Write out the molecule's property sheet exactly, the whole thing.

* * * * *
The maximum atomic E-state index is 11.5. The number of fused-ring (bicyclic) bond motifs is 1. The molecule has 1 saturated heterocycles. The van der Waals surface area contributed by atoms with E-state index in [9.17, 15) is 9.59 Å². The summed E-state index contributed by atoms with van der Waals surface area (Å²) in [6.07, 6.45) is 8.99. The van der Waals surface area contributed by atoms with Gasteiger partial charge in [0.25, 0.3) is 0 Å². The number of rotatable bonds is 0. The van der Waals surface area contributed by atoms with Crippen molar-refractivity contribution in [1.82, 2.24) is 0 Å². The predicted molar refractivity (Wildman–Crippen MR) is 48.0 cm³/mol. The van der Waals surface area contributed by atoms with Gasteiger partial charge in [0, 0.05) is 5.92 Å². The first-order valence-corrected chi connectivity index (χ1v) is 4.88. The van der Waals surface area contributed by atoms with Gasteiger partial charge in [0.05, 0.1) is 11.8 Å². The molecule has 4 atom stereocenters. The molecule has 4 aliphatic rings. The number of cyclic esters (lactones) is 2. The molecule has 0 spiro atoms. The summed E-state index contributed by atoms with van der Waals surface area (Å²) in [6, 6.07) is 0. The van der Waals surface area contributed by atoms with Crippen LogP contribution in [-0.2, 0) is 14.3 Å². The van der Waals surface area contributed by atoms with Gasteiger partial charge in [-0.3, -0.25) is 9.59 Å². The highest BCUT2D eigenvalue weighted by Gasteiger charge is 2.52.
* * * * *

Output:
The maximum atomic E-state index is 11.5. The number of fused-ring (bicyclic) bond motifs is 1. The molecule has 1 saturated heterocycles. The van der Waals surface area contributed by atoms with E-state index in [9.17, 15) is 9.59 Å². The summed E-state index contributed by atoms with van der Waals surface area (Å²) in [6.07, 6.45) is 8.99. The van der Waals surface area contributed by atoms with Gasteiger partial charge in [0.25, 0.3) is 0 Å². The number of rotatable bonds is 0. The van der Waals surface area contributed by atoms with Crippen molar-refractivity contribution in [1.82, 2.24) is 0 Å². The predicted molar refractivity (Wildman–Crippen MR) is 48.0 cm³/mol. The van der Waals surface area contributed by atoms with Gasteiger partial charge in [0, 0.05) is 5.92 Å². The first-order valence-corrected chi connectivity index (χ1v) is 4.88. The van der Waals surface area contributed by atoms with Gasteiger partial charge in [0.05, 0.1) is 11.8 Å². The molecule has 4 atom stereocenters. The molecule has 4 aliphatic rings. The number of cyclic esters (lactones) is 2. The molecule has 0 spiro atoms. The summed E-state index contributed by atoms with van der Waals surface area (Å²) in [6, 6.07) is 0. The van der Waals surface area contributed by atoms with Crippen LogP contribution in [-0.2, 0) is 14.3 Å². The van der Waals surface area contributed by atoms with Gasteiger partial charge in [-0.3, -0.25) is 9.59 Å². The highest BCUT2D eigenvalue weighted by Gasteiger charge is 2.52.